Jun 19, 2020 - Technology

The Last of Us Part II debuts as the game for an uneasy summer

A screenshot of the video game "The Last of Us Part II," depicting player character Ellie riding a horse and overlooking an abandoned city.

Screenshot: Sony Interactive Entertainment

"The Last of Us Part II" is debuting Friday to rapturous reviews and towering expectations as the sequel to a landmark 2013 Playstation game. Its tale of a society shattered by an infection also turns out to be full of unplanned resonances in a season of pandemic and civil unrest in the U.S.

The big picture: Nintendo's "Animal Crossing," the video game hit of the spring, offered escapism as people hunkered down for an extended stay at home. "The Last of Us Part II," with a post-apocalyptic storyline full of moral quandaries, could become the game of the current moment.

Details: The years-in-the-making game, developed by Naughty Dog and exclusive to Sony's PlayStation 4, is a sequel to 2013's hit, "The Last of Us."

  • The earlier game saw the player control Joel, who develops a fatherly bond with teenaged Ellie — the only person known to be immune to a fungal infection that has ravaged the earth's population. (The disease is based on an actual fungal parasite that hijacks insects' brains.)
  • In the sequel — which Axios previewed thanks to a review copy from Sony Interactive Entertainment — you primarily control Ellie four years after the events of the original game, as the characters confront a fractured society, breakaway groups in Seattle and their own trauma.
  • Across 20 to 30 hours of gameplay, "The Last of Us Part II" grapples with the repercussions of a choice Joel must make at the end of the first game that leaves the world with little hope of curing its epidemic.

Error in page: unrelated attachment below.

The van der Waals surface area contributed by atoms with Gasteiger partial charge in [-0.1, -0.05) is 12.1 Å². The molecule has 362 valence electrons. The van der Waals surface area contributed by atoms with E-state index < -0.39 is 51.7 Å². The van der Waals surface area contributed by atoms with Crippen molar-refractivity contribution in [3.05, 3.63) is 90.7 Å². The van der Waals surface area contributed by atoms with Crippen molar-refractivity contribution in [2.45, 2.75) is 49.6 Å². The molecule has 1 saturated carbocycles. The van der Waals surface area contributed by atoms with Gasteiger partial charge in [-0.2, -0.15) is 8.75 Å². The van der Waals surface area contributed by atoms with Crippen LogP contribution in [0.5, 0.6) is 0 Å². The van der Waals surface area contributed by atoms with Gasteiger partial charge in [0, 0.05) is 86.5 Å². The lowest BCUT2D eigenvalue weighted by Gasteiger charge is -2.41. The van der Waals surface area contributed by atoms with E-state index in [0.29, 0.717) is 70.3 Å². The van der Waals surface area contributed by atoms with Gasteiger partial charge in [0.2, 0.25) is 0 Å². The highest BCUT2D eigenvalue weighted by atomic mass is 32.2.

As with the first game, "The Last of Us Part II" offers narrative sophistication and moral ambiguity — rare in video games, particularly in big-budget studio products, which typically have players spend hours mowing down scores of enemies.

  • Some more ambitious games — like the rebooted "Tomb Raider" trilogy that kicked off in 2013 or recent entries in the "Far Cry" series of games — have tried, less satisfyingly, to graft weighty questions onto conventional "kill the bad guys, save the world" storylines.

Between the lines: "The Last of Us Part II" at times forces the player to make choices most of us would resist, then answer for the consequences. That, along with exceptional graphics and animation, gives the game, for all its fantasy elements, a real-life feel.

  • It's an echo of our broken world, filled with fractious, irrational people doing ignoble things with the best of intentions, and horrific things with no intention at all.

Of note: As Axios' Ina Fried has noted, "The Last of Us Part II" is also one of very few games to prominently feature a major LGBTQ character.

  • Ellie is gay, while another character is trans. In both cases, these facets of the characters' identities are presented matter-of-factly and handled more thoughtfully than other games have managed.
  • Naughty Dog is also introducing an unprecedented range of accessibility options for people with vision and motion impairments and other disabilities.

By the numbers: The 2013 original was a huge hit, selling 7 million copies on the PlayStation 3 and then another 10 million copies on the PlayStation 4 after being remastered in 2014, becoming among the top-selling games on both consoles.

  • Sony declined to offer preorder totals or internal sales expectations, but the sequel is bound to be a mega-hit as well.

The bottom line: Those playing "The Last of Us Part II" in this uneasy time may get a feeling of deja vu — whether or not they played the first game.

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